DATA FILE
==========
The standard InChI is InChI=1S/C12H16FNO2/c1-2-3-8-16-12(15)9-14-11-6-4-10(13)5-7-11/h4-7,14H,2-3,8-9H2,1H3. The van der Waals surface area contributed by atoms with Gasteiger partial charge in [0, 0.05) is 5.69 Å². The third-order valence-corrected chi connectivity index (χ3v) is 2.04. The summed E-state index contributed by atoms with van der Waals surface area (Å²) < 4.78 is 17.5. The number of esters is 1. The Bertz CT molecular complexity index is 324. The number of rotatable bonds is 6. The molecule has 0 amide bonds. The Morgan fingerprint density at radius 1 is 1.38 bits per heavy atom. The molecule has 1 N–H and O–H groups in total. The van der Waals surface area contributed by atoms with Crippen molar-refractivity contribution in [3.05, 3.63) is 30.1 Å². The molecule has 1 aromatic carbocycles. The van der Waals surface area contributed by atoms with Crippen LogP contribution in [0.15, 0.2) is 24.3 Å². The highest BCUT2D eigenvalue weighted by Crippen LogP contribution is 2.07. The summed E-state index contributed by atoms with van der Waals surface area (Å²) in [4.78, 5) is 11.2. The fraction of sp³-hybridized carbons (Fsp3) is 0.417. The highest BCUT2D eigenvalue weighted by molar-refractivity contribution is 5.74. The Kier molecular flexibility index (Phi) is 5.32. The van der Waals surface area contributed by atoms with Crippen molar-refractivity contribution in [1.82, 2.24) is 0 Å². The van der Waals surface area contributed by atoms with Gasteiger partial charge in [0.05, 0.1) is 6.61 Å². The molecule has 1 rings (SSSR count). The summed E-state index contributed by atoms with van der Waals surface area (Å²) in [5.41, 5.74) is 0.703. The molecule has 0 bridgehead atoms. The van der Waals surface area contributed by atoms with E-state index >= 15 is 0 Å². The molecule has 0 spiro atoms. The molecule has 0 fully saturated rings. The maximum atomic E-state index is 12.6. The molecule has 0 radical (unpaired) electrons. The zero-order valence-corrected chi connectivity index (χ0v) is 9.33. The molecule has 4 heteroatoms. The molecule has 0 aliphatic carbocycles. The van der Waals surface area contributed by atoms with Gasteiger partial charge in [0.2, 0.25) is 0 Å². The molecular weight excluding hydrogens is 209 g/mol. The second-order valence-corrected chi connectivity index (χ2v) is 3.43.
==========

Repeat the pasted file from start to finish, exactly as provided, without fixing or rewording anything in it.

The standard InChI is InChI=1S/C12H16FNO2/c1-2-3-8-16-12(15)9-14-11-6-4-10(13)5-7-11/h4-7,14H,2-3,8-9H2,1H3. The van der Waals surface area contributed by atoms with Gasteiger partial charge in [0, 0.05) is 5.69 Å². The third-order valence-corrected chi connectivity index (χ3v) is 2.04. The summed E-state index contributed by atoms with van der Waals surface area (Å²) < 4.78 is 17.5. The number of esters is 1. The Bertz CT molecular complexity index is 324. The number of rotatable bonds is 6. The molecule has 0 amide bonds. The Morgan fingerprint density at radius 1 is 1.38 bits per heavy atom. The molecule has 1 N–H and O–H groups in total. The van der Waals surface area contributed by atoms with Crippen molar-refractivity contribution in [3.05, 3.63) is 30.1 Å². The molecule has 1 aromatic carbocycles. The van der Waals surface area contributed by atoms with Crippen LogP contribution in [0.15, 0.2) is 24.3 Å². The highest BCUT2D eigenvalue weighted by Crippen LogP contribution is 2.07. The summed E-state index contributed by atoms with van der Waals surface area (Å²) in [4.78, 5) is 11.2. The fraction of sp³-hybridized carbons (Fsp3) is 0.417. The highest BCUT2D eigenvalue weighted by molar-refractivity contribution is 5.74. The Kier molecular flexibility index (Phi) is 5.32. The van der Waals surface area contributed by atoms with Crippen molar-refractivity contribution in [1.82, 2.24) is 0 Å². The van der Waals surface area contributed by atoms with Gasteiger partial charge in [0.05, 0.1) is 6.61 Å². The molecule has 1 rings (SSSR count). The summed E-state index contributed by atoms with van der Waals surface area (Å²) in [5.41, 5.74) is 0.703. The molecule has 0 bridgehead atoms. The van der Waals surface area contributed by atoms with E-state index >= 15 is 0 Å². The molecule has 0 spiro atoms. The molecule has 0 fully saturated rings. The maximum atomic E-state index is 12.6. The molecule has 0 radical (unpaired) electrons. The zero-order valence-corrected chi connectivity index (χ0v) is 9.33. The molecule has 4 heteroatoms. The molecule has 0 aliphatic carbocycles. The van der Waals surface area contributed by atoms with Gasteiger partial charge in [0.2, 0.25) is 0 Å². The molecular weight excluding hydrogens is 209 g/mol. The second-order valence-corrected chi connectivity index (χ2v) is 3.43.